A blog by Stephanie from PhysioVerbier on tissue healing
The question we most commonly get asked as physios is- how long until I can get back to normal? How long will my injury take to heal? When ca I start playing sport again? As a junior physiotherapist working in a big city hospital I would get nervous when patients asked me this, as I didn’t want to give them false hope or expectation. Medicine is not an exact science, everyone is different and tissue healing depends on many factors, so answering this question can still be tricky. However, there are some basics of human physiology which can help give us an idea. There are some external factors which can help speed up or slow down our body’s healing process and our ability to heal after a tissue injury. These include but are not limited to:
- Smoking and alcohol
- Age and sex hormones
- Certain comorbidities such as Diabetes
No big surprises here (at least they shouldn’t be) as these same risk factors crop up time and time again as risk factors for lots and lots of medical problems. If you are going in for an operation speak to your doctor, physio or dietician about ways to maximise your healing potential (hint- giving up smoking is a big one!) As physios, we are mainly concerned with the musculoskeletal system and the tissues which comprise it. Here is a quick run-down of each of these tissues and how long they take to repair:
Bones have an incredible natural ability to heal. In fact, they heal better than most other tissue in the body. This is due to a very clever response by our immune system which allows us to build new bone tissue around the site of a fracture. Fracture healing times are roughly-
Upper Limb 4-6 weeks
Lower Limb 6-12 weeks
Muscles contain lots of blood vessels, allowing oxygenated blood to flow into them to power muscle contractions and deoxygenated blood to flow out. Due to this, if we tear or damage muscle tissue it can cause a significant haematoma or blood clot where blood is released into the surrounding tissue. Muscle tears are graded into three levels depending on the severity of the tear (based on the amount of muscle fibres damaged or broken).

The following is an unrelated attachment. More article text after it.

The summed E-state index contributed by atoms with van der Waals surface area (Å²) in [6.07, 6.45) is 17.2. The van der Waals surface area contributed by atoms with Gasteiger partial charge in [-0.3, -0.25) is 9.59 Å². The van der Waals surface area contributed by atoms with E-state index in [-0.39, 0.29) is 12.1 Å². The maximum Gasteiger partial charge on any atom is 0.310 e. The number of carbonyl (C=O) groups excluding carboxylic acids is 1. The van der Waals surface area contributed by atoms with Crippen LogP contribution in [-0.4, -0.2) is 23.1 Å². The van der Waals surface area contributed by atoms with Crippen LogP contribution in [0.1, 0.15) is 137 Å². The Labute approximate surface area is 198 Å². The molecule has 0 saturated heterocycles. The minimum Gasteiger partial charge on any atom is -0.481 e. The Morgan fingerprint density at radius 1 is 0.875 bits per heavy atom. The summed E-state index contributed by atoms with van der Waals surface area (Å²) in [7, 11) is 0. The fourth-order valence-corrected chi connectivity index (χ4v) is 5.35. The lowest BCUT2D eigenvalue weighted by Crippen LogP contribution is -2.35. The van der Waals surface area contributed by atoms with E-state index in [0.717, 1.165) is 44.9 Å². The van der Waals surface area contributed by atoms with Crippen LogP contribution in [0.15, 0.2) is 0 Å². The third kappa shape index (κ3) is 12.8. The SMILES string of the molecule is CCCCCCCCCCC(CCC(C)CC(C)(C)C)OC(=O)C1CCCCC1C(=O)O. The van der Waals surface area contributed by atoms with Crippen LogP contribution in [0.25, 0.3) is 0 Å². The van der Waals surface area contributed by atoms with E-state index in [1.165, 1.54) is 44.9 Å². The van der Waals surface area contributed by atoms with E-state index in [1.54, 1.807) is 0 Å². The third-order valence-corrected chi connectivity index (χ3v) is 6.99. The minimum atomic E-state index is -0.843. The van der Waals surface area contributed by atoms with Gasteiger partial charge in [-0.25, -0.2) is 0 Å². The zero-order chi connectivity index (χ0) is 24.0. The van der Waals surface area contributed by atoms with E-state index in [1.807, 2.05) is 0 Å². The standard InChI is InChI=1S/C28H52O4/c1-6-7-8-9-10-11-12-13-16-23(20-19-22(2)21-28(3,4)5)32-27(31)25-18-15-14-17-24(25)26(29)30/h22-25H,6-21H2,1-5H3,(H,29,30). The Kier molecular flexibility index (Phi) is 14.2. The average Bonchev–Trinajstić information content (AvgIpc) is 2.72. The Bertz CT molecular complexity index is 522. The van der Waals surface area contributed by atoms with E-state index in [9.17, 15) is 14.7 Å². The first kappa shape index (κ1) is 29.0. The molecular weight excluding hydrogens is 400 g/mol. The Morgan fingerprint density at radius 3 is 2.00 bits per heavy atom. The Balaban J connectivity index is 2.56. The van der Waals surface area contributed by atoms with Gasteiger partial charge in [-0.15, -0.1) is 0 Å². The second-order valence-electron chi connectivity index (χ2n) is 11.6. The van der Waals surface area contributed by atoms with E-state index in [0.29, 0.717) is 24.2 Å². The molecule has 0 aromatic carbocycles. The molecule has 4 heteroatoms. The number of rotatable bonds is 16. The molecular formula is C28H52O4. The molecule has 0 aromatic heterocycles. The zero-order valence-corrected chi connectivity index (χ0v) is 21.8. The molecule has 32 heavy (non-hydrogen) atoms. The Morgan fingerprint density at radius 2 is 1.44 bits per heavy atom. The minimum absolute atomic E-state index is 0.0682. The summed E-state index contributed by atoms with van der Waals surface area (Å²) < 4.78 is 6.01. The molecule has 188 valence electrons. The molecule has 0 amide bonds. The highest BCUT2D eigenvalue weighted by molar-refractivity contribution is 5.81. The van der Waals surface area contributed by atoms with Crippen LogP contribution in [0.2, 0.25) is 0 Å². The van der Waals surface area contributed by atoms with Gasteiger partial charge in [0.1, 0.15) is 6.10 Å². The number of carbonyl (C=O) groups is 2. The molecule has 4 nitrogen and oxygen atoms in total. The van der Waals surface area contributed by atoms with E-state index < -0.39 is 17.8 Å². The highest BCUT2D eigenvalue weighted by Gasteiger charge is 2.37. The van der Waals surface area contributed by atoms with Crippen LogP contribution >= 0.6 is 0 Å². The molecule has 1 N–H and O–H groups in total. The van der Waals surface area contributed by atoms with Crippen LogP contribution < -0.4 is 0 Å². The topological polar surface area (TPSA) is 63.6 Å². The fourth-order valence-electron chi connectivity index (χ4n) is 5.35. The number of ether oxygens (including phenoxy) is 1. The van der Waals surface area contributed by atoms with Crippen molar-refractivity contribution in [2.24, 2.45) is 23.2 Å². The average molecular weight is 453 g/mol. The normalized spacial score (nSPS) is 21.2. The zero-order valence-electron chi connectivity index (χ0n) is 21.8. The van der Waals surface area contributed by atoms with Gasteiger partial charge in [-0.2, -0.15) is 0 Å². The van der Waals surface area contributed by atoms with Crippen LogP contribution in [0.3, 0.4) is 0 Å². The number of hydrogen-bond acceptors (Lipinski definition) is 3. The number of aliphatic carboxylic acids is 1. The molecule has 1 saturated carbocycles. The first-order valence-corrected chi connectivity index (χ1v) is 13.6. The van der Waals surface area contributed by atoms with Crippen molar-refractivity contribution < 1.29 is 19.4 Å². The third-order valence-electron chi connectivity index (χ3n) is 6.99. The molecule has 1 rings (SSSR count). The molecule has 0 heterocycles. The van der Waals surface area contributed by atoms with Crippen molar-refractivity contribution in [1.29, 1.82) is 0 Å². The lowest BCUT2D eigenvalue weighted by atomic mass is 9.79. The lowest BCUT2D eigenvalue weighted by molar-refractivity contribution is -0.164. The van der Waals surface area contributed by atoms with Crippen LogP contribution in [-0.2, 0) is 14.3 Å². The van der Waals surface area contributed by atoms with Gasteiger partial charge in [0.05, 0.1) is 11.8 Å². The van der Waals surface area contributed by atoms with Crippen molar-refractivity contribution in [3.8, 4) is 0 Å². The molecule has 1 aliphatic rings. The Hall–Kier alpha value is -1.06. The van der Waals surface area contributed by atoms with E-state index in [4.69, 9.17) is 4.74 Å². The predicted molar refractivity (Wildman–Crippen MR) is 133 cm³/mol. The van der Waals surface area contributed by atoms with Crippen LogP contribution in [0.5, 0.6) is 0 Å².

Grade 1: 2-6 weeks
Grade 2: 8-10 weeks
Grade 3: Up to 6 months (may require surgical intervention)
Tendons are the connective tissue that join muscles to bone. They are made of collagen and are both highly elastic and very strong. With age, tendons are more prone to degenerative changes caused by a breakdown of collagen tissue. These degenerative changes can cause pain and inflammation and are referred to as tendinosis. Tendinitis refers to and acute inflammatory response of the tendon due to micro tears in the tissue. Tendons can also rupture completely as a result of trauma. Tendons typically have a poor blood supply, which makes healing times longer than other tissues in the musculoskeletal system.
Tendinosis: 3-6 months
Tendinitis: 3-6 weeks
Tendon Rupture: 5 weeks to 6 months
Ligaments provide structural support to joints and become damaged when the joint moves beyond its biomechanically ‘normal’ range of motion. The most common ligament injuries occur at the knee (the ACL and MCL) and the ankle (the ATFL). Ligaments are also made of collagen, but do not have the same elastic properties of tendon. They are stabilising structures and therefore a common symptom of ligament damage is joint instability, along with pain and swelling. Ligament healing varies depending on the blood supply. In many cases, a total rupture (Grade 3) will not be able to be repaired by the body and may require surgery to repair the ligament.
Grade 1: 3-6 weeks
Grade 2: 6-12 weeks
Grade 3: Up to 12 months (may require surgical intervention)
Morgan, E. F., De Giacomo, A., & Gerstenfeld, L. C. (2014). Overview of skeletal repair (fracture healing and its assessment). Methods in molecular biology (Clifton, N.J.), 1130, 13–31.
P Sharme and N Maffuli (2006). The Biology of tendon injury: healing, modelling and remodelling. J Musculoskeletal Neuronal Interact; 6(2):181-190
Bray, R. C., Leonard, C. A. and Salo, P. T. (2002), Vascular physiology and long‐term healing of partial ligament tears. J. Orthop. Res., 20: 984-989.